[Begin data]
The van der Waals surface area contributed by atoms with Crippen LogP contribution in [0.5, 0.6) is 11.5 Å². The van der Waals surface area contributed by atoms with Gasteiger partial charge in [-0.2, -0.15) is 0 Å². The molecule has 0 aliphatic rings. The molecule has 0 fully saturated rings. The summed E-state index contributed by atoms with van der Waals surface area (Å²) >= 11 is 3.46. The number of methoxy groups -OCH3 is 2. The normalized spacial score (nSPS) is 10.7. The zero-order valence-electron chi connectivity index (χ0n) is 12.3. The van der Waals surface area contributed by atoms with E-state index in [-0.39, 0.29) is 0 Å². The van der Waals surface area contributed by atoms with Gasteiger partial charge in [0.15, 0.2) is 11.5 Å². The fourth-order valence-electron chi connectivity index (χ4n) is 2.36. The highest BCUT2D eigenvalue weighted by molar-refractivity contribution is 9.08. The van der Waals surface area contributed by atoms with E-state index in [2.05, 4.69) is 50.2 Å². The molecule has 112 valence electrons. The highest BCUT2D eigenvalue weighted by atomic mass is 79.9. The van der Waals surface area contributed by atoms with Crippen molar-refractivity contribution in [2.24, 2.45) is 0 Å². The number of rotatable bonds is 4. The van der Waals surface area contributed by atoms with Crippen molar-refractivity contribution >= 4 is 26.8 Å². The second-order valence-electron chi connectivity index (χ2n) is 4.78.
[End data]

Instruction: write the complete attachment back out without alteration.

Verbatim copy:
The van der Waals surface area contributed by atoms with Crippen LogP contribution in [0.5, 0.6) is 11.5 Å². The van der Waals surface area contributed by atoms with Gasteiger partial charge in [-0.2, -0.15) is 0 Å². The molecule has 0 aliphatic rings. The molecule has 0 fully saturated rings. The summed E-state index contributed by atoms with van der Waals surface area (Å²) >= 11 is 3.46. The number of methoxy groups -OCH3 is 2. The normalized spacial score (nSPS) is 10.7. The zero-order valence-electron chi connectivity index (χ0n) is 12.3. The van der Waals surface area contributed by atoms with E-state index in [-0.39, 0.29) is 0 Å². The van der Waals surface area contributed by atoms with Gasteiger partial charge in [0.15, 0.2) is 11.5 Å². The fourth-order valence-electron chi connectivity index (χ4n) is 2.36. The highest BCUT2D eigenvalue weighted by molar-refractivity contribution is 9.08. The van der Waals surface area contributed by atoms with E-state index in [2.05, 4.69) is 50.2 Å². The molecule has 112 valence electrons. The highest BCUT2D eigenvalue weighted by atomic mass is 79.9. The van der Waals surface area contributed by atoms with Crippen molar-refractivity contribution in [2.24, 2.45) is 0 Å². The number of rotatable bonds is 4. The van der Waals surface area contributed by atoms with Crippen molar-refractivity contribution >= 4 is 26.8 Å². The second-order valence-electron chi connectivity index (χ2n) is 4.78.